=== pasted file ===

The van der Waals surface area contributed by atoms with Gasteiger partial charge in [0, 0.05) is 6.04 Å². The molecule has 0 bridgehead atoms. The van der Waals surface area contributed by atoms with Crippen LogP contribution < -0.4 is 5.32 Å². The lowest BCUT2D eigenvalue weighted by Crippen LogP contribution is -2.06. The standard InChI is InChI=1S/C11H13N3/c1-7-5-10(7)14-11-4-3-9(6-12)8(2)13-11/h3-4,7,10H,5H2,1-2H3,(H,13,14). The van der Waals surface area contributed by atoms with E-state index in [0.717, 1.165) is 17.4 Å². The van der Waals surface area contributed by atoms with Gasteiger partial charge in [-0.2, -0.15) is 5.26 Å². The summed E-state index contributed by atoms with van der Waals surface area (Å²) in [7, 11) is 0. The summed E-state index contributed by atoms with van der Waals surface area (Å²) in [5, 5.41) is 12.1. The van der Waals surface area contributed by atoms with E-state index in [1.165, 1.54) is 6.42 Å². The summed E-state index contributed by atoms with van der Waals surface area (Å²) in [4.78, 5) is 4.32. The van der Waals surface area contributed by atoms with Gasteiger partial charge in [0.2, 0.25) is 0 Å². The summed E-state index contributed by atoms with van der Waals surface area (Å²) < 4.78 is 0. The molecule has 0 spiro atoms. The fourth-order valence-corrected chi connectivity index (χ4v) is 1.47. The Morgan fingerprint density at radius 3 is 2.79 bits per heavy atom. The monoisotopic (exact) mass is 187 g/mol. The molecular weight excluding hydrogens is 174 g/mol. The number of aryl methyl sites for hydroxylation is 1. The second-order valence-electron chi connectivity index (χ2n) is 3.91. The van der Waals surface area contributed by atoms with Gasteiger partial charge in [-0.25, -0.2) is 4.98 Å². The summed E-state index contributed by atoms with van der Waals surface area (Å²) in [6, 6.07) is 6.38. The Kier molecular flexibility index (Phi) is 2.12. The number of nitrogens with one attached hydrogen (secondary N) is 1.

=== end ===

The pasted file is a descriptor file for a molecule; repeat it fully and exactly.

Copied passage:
The van der Waals surface area contributed by atoms with Gasteiger partial charge in [0, 0.05) is 6.04 Å². The molecule has 0 bridgehead atoms. The van der Waals surface area contributed by atoms with Crippen LogP contribution < -0.4 is 5.32 Å². The lowest BCUT2D eigenvalue weighted by Crippen LogP contribution is -2.06. The standard InChI is InChI=1S/C11H13N3/c1-7-5-10(7)14-11-4-3-9(6-12)8(2)13-11/h3-4,7,10H,5H2,1-2H3,(H,13,14). The van der Waals surface area contributed by atoms with E-state index in [0.717, 1.165) is 17.4 Å². The van der Waals surface area contributed by atoms with Gasteiger partial charge in [-0.2, -0.15) is 5.26 Å². The summed E-state index contributed by atoms with van der Waals surface area (Å²) in [7, 11) is 0. The summed E-state index contributed by atoms with van der Waals surface area (Å²) in [5, 5.41) is 12.1. The van der Waals surface area contributed by atoms with E-state index in [1.165, 1.54) is 6.42 Å². The summed E-state index contributed by atoms with van der Waals surface area (Å²) in [4.78, 5) is 4.32. The van der Waals surface area contributed by atoms with Gasteiger partial charge in [0.2, 0.25) is 0 Å². The summed E-state index contributed by atoms with van der Waals surface area (Å²) < 4.78 is 0. The molecule has 0 spiro atoms. The fourth-order valence-corrected chi connectivity index (χ4v) is 1.47. The Morgan fingerprint density at radius 3 is 2.79 bits per heavy atom. The monoisotopic (exact) mass is 187 g/mol. The molecular weight excluding hydrogens is 174 g/mol. The number of aryl methyl sites for hydroxylation is 1. The second-order valence-electron chi connectivity index (χ2n) is 3.91. The van der Waals surface area contributed by atoms with Gasteiger partial charge in [-0.25, -0.2) is 4.98 Å². The summed E-state index contributed by atoms with van der Waals surface area (Å²) in [6, 6.07) is 6.38. The Kier molecular flexibility index (Phi) is 2.12. The number of nitrogens with one attached hydrogen (secondary N) is 1.